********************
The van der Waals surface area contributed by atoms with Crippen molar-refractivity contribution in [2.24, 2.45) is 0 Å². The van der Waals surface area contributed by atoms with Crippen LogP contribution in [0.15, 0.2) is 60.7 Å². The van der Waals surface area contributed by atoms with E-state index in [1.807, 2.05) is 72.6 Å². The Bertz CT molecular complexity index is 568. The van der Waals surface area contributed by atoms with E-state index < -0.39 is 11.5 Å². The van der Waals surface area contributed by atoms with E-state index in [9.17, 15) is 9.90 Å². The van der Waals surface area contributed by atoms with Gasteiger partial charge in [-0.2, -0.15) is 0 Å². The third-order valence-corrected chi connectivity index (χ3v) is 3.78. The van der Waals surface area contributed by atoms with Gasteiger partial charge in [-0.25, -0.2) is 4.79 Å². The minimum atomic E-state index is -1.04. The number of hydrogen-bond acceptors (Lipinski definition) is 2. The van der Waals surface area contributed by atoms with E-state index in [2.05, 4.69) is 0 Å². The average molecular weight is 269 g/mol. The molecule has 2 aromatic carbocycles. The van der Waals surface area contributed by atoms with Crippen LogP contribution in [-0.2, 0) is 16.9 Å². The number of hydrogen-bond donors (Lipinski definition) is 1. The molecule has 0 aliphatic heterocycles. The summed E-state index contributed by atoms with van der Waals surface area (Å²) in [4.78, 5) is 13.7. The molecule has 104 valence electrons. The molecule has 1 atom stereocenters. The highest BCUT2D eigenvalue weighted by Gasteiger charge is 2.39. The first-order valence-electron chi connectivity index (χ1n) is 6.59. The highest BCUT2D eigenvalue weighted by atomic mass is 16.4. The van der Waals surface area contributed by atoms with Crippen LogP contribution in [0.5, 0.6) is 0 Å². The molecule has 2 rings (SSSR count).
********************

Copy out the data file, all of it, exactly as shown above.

The van der Waals surface area contributed by atoms with Crippen molar-refractivity contribution in [2.24, 2.45) is 0 Å². The van der Waals surface area contributed by atoms with Crippen LogP contribution in [0.15, 0.2) is 60.7 Å². The van der Waals surface area contributed by atoms with E-state index in [1.807, 2.05) is 72.6 Å². The Bertz CT molecular complexity index is 568. The van der Waals surface area contributed by atoms with E-state index < -0.39 is 11.5 Å². The van der Waals surface area contributed by atoms with E-state index in [9.17, 15) is 9.90 Å². The van der Waals surface area contributed by atoms with Gasteiger partial charge in [-0.2, -0.15) is 0 Å². The third-order valence-corrected chi connectivity index (χ3v) is 3.78. The van der Waals surface area contributed by atoms with Gasteiger partial charge in [-0.25, -0.2) is 4.79 Å². The minimum atomic E-state index is -1.04. The number of hydrogen-bond acceptors (Lipinski definition) is 2. The van der Waals surface area contributed by atoms with E-state index in [2.05, 4.69) is 0 Å². The average molecular weight is 269 g/mol. The molecule has 2 aromatic carbocycles. The van der Waals surface area contributed by atoms with Crippen LogP contribution in [-0.2, 0) is 16.9 Å². The number of hydrogen-bond donors (Lipinski definition) is 1. The molecule has 0 aliphatic heterocycles. The summed E-state index contributed by atoms with van der Waals surface area (Å²) in [4.78, 5) is 13.7. The molecule has 104 valence electrons. The molecule has 1 atom stereocenters. The highest BCUT2D eigenvalue weighted by Gasteiger charge is 2.39. The first-order valence-electron chi connectivity index (χ1n) is 6.59. The highest BCUT2D eigenvalue weighted by atomic mass is 16.4. The van der Waals surface area contributed by atoms with Crippen LogP contribution in [0.5, 0.6) is 0 Å². The molecule has 2 rings (SSSR count).